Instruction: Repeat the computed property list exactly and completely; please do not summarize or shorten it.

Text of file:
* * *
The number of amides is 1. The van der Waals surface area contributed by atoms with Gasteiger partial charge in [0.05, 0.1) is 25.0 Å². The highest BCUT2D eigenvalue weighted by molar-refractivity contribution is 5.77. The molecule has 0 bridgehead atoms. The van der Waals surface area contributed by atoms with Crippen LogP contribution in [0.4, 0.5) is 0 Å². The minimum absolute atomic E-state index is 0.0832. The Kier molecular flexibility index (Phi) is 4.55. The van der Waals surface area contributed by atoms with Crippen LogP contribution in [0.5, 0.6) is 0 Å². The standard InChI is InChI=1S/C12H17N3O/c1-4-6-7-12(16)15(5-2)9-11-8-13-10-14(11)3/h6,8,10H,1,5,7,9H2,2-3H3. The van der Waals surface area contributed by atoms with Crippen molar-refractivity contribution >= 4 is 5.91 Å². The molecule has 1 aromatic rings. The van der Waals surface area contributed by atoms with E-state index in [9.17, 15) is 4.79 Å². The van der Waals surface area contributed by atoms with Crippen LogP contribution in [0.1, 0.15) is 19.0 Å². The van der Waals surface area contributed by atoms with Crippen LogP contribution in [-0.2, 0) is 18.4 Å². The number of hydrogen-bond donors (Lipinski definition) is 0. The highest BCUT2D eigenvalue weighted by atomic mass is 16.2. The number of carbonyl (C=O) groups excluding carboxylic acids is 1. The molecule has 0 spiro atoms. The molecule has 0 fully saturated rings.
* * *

The number of amides is 1. The van der Waals surface area contributed by atoms with Gasteiger partial charge in [0.05, 0.1) is 25.0 Å². The highest BCUT2D eigenvalue weighted by molar-refractivity contribution is 5.77. The molecule has 0 bridgehead atoms. The van der Waals surface area contributed by atoms with Crippen LogP contribution in [0.4, 0.5) is 0 Å². The minimum absolute atomic E-state index is 0.0832. The Kier molecular flexibility index (Phi) is 4.55. The van der Waals surface area contributed by atoms with Crippen LogP contribution in [0.5, 0.6) is 0 Å². The standard InChI is InChI=1S/C12H17N3O/c1-4-6-7-12(16)15(5-2)9-11-8-13-10-14(11)3/h6,8,10H,1,5,7,9H2,2-3H3. The van der Waals surface area contributed by atoms with Crippen molar-refractivity contribution >= 4 is 5.91 Å². The molecule has 1 aromatic rings. The van der Waals surface area contributed by atoms with E-state index in [9.17, 15) is 4.79 Å². The van der Waals surface area contributed by atoms with Crippen LogP contribution in [0.1, 0.15) is 19.0 Å². The van der Waals surface area contributed by atoms with Crippen LogP contribution in [-0.2, 0) is 18.4 Å². The number of hydrogen-bond donors (Lipinski definition) is 0. The highest BCUT2D eigenvalue weighted by atomic mass is 16.2. The number of carbonyl (C=O) groups excluding carboxylic acids is 1. The molecule has 0 spiro atoms. The molecule has 0 fully saturated rings.